Scholz finds home in Dallas
Competing in a national volleyball tournament before her senior year at Fallon opened a door to the future.
Playing for Silver State Volleyball Club, Mary Scholz and her team visited Dallas in the summer 2013 for the USA National Championships. Aside from the tournament, Scholz was captivated by the city and added the University of Dallas to her list of college choices.
After starring for Patty Daum’s Greenwave where she racked up various honors, including all-state and all-North in the Division I-A, Scholz took the next step and found her home away from home in Dallas.
“When I took my visit to the school it added to my love for Texas, and it became my No. 1 choice,” said Scholz, who had offers to play all over the country, including New Jersey, Iowa and California.
A 2014 Fallon grad, Scholz made an impact in her first season at Dallas, a Division III school, as she was one of two freshmen and started 16 matches, playing a total of 90 games. The 5-foot-10 outside hitter and defensive specialist recorded 137 kills, 192 digs and broke double figures in kills four times despite seeing her season end in the last week due to a knee injury.
It wasn’t so much of a cultural shock to Scholz in her first season as she felt prepared to make an impact.
“College is a whole new world compared to high school and club, school-wise and on the court, but I was able to handle it,” Scholz said.
High school and club, especially, helped prepare Scholz for the next step.
Scholz was an all-state selection as a middle/outside hitter after leading the Lady Wave with 108 kills, 11 aces and 20 digs in 2013. The 18-year-old Silver State squad took second at a national qualifier in Denver last spring.
“My club experience was amazing and I learned so much from playing there,” she said. “I don’t know if I would be where I am without playing club.”
Dallas head coach Emily Holombek was pleased with the ex-Greenwave star’s contributions to the team this season and looks forward to her sophomore season.
“There were a lot of things to adjust to, new school, new coach, new program, but she did a great job coming in with the energy and motivation needed to make those adjustments,” Holombek said. “You always hope for the best and the best thing is that now we know what to work on and get another chance to compete next year.”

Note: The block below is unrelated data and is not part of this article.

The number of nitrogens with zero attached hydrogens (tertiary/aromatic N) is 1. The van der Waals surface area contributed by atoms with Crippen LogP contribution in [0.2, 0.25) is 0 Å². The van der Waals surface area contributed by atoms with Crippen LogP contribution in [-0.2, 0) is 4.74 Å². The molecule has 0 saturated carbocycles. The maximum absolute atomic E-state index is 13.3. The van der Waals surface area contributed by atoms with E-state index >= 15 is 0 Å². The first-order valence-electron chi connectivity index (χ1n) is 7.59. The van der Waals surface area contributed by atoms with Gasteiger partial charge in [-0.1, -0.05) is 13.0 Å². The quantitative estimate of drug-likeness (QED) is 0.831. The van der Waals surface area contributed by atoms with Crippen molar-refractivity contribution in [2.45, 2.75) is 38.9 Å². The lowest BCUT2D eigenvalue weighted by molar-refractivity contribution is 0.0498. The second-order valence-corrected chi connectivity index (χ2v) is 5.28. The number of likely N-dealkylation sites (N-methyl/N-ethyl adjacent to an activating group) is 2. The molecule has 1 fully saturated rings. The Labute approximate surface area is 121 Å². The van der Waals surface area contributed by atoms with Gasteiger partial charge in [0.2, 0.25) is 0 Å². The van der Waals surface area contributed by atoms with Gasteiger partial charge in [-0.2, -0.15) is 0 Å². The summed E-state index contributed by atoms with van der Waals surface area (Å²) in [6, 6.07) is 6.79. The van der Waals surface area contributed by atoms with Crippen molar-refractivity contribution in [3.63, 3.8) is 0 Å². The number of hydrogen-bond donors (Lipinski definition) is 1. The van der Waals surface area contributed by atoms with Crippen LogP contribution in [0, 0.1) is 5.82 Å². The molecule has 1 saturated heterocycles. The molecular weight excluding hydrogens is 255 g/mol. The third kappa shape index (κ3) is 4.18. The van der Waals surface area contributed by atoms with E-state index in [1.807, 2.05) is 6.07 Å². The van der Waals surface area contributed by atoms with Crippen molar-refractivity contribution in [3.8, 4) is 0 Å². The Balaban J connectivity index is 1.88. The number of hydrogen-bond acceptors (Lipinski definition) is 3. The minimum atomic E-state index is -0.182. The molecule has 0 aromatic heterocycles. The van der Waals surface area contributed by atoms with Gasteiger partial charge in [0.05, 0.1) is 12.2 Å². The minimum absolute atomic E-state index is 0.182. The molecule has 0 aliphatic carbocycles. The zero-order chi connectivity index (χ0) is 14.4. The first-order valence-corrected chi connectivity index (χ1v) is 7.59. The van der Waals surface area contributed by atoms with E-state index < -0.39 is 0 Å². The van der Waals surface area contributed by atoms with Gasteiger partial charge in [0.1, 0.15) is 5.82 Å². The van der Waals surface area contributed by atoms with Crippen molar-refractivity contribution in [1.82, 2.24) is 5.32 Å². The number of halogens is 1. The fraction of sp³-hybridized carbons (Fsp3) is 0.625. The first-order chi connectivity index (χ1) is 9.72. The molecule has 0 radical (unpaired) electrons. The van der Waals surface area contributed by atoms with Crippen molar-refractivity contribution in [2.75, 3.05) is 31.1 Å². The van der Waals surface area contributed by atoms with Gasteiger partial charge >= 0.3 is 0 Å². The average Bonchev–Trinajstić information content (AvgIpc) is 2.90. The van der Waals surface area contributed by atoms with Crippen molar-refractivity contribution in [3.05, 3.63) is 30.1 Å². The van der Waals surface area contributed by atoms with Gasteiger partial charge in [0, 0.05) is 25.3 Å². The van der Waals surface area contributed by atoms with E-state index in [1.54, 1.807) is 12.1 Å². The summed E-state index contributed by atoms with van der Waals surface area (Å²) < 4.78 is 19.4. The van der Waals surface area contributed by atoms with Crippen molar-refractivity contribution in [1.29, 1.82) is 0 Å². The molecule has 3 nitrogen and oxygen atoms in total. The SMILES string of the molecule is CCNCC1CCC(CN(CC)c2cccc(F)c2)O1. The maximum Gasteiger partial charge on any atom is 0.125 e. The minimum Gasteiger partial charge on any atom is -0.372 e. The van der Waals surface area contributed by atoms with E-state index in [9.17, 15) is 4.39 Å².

Fluidity with her movement and a calm demeanor on the court attracted Holombek to Scholz late in the recruiting process and said with more consistency, she can reach the top.
“She knows how tough our conference is now and what it takes to get to the top and that process starts now,” Holombek said. “She is working hard in rehab so that we can get some work in on the court in the offseason. Her attitude is one of her best assets and that along with a passion for the game will be the keys helping her grow as a player, leader and student-athlete.”
The next step for the biology major will be getting her knee back to full strength and preparing for the fall. After recording a career-high 16 kills against Hardin-Simmons University (Texas), Scholz echoed her coach’s assessment and strives to be more consistent and make one of the postseason teams.
Without family support, though, none of this would have been possible.
“My family and friends have been such an amazing support system for me,” said Scholz, who wants to either attend post-undergraduate school to study pediatric physical therapy or medical school to become a pediatrician. “My parents came down at the beginning of the season and were able to see a couple games in a tournament and they watch as many games online as they can.”
And the road to making it to the college circuit begins early in high school, playing competitively for the school as well as joining a club team. Scholz’s formula for current students isn’t complicated, either.
“If you want to play at the next level, you must play on a travel team. That’s where recruiters look at kids and club sports can add so many skills to your repertoire,” Scholz said. “When looking at schools make, sure to look not only at their athletic department but also at their academic side. Being happy in your studies is just as important as playing a sport.”